This week’s auction results – another weekend of strong auction results
The first month of the spring weekend auction market is concluded with more remarkable results despite the burden of ongoing Covid restrictions in most capital cities.
Watch this week’s Property Insider video as we discuss how most Capitals continue to record generally strong results for sellers.
Sydney Auction Market
Hot Sydney market lowered again at the weekend.
Sydney’s weekend auction market was lower again although boom-time results prevail, and are unlikely to change over the coming weekends as the continuing city continues its post lockdown reopening.
Sydney recorded the preliminary auction clearance rate of 83.6% which was lower than the previous weekend’s 86.6% but remained higher than the 78.6% recorded over the same weekend last year.
Sydney’s clearance rate fell for the second consecutive weekend to be below 85% for the first time in six weeks, although it remained above 80% for the 13th consecutive weekend.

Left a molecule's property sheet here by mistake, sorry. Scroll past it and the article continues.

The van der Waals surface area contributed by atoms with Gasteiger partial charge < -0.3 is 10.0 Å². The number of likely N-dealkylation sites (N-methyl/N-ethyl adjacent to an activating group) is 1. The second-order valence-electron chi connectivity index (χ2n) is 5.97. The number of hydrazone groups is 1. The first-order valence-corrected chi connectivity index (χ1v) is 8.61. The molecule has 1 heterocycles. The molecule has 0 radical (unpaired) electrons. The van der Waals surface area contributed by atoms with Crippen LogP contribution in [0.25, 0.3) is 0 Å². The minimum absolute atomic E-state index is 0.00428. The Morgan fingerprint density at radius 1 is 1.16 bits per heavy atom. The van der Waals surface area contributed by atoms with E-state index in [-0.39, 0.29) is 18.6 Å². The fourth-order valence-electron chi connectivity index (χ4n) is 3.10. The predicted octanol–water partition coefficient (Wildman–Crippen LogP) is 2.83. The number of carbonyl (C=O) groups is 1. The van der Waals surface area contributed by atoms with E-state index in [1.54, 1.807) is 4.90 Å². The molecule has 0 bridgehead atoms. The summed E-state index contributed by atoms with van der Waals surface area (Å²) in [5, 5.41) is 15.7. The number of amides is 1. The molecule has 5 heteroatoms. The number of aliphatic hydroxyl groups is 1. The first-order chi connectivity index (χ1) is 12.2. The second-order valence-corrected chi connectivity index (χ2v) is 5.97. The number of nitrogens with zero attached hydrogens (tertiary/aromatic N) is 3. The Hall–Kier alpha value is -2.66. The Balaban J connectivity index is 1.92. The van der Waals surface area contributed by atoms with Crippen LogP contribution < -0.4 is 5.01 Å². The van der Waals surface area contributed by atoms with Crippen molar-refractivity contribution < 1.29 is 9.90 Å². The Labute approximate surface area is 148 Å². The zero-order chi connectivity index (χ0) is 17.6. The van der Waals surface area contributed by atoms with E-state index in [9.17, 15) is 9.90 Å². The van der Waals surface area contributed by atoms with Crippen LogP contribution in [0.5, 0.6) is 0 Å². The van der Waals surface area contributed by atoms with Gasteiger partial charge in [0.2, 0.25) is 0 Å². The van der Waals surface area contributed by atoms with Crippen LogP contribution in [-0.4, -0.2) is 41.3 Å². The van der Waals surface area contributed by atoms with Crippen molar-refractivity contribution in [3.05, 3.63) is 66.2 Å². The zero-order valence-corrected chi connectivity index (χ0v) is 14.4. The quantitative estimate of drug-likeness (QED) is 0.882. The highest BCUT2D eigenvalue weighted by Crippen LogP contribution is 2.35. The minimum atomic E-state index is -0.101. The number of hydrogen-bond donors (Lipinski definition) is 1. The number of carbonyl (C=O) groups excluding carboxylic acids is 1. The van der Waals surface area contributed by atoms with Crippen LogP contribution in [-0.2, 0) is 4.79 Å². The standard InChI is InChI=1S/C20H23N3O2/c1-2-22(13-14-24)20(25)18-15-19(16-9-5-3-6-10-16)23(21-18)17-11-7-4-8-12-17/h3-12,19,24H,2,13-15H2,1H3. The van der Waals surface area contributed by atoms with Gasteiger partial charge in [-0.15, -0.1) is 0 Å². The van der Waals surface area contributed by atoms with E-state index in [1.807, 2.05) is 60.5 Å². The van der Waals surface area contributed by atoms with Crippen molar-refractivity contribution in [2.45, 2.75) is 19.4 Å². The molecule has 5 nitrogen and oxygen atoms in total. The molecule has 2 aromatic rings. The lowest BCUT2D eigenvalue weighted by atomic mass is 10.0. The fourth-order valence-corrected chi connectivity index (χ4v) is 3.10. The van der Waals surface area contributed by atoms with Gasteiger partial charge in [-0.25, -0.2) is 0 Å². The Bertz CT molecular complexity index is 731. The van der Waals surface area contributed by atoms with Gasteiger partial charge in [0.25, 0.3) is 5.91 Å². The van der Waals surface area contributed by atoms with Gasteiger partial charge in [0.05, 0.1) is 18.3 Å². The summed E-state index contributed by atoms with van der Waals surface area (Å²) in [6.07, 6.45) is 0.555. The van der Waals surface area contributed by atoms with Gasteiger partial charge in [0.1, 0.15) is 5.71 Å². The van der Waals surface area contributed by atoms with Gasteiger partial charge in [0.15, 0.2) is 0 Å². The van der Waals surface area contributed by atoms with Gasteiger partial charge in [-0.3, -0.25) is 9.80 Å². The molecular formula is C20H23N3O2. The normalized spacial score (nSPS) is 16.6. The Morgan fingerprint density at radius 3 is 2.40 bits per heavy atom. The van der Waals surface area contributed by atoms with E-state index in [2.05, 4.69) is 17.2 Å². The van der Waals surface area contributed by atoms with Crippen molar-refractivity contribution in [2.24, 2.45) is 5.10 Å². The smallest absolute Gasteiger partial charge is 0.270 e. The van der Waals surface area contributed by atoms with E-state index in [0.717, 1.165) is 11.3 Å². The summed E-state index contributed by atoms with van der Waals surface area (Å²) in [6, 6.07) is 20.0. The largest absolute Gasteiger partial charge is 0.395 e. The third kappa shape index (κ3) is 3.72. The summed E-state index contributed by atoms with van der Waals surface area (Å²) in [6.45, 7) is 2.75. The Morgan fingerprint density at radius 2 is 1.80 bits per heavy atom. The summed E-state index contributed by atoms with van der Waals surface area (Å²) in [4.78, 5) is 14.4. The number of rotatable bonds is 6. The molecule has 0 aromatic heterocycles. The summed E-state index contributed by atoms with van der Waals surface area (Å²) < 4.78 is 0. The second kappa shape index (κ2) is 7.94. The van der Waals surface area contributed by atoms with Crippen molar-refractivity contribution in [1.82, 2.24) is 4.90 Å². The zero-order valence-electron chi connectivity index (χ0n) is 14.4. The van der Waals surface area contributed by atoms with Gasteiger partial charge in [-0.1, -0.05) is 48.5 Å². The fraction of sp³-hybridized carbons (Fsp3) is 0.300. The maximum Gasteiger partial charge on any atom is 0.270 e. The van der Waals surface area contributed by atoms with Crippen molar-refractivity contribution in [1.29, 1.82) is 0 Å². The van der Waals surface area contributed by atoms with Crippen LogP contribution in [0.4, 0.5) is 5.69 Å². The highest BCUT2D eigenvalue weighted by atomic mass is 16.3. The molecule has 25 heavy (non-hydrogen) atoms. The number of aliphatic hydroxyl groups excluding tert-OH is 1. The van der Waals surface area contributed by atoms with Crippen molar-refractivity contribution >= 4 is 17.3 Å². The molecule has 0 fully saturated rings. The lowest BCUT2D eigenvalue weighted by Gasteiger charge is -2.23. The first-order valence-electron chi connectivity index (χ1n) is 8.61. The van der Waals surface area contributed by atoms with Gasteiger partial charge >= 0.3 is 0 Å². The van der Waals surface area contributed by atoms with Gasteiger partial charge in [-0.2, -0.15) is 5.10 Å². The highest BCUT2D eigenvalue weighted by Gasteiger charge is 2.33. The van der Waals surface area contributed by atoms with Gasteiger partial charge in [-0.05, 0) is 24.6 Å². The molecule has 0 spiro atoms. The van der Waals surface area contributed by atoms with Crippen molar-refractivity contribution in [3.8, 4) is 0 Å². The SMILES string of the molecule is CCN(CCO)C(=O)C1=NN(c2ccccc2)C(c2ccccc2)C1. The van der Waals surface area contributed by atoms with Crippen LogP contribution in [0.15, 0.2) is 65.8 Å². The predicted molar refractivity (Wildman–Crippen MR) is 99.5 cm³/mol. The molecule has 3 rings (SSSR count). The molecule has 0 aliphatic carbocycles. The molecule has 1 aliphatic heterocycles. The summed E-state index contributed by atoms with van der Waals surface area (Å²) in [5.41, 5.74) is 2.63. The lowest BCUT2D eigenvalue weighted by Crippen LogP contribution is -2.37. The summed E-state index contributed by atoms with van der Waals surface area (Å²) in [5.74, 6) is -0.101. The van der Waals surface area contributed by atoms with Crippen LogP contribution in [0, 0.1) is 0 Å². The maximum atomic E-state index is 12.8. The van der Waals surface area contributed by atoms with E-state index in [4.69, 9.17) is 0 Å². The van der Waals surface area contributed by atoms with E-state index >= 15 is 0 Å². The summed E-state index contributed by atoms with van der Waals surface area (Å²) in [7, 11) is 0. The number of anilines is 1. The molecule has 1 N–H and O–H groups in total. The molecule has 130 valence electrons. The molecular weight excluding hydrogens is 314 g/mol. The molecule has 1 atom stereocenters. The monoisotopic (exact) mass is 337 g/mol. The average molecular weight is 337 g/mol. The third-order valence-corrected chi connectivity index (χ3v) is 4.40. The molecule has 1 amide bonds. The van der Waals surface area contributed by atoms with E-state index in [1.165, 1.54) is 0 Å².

Higher auction numbers may be contributing to an easing in Sydney’s clearance rate over recent weekends.
The following chart from Dr. Andrew Wilson shows the Sydney auction clearance trend:
Melbourne Auction Market.
Melbourne auction market keeps rising.
The Melbourne auction market continues to revitalise on the back of the recent easing of Covid restrictions.
Melbourne recorded a clearance rate of 77% on Saturday which was similar to the previous weekend 76.6% and well ahead of the 63% recorded over the same weekend last year
The following chart from Dr. Andrew Wilson shows the Melbourne auction clearance trend:
Michael Yardney is a director of Metropole Property Strategists, which creates wealth for its clients through independent, unbiased property advice and advocacy. He is a best-selling author, one of Australia’s leading experts in wealth creation through property and writes the Property Update blog and hosts the popular Michael Yardney Podcast.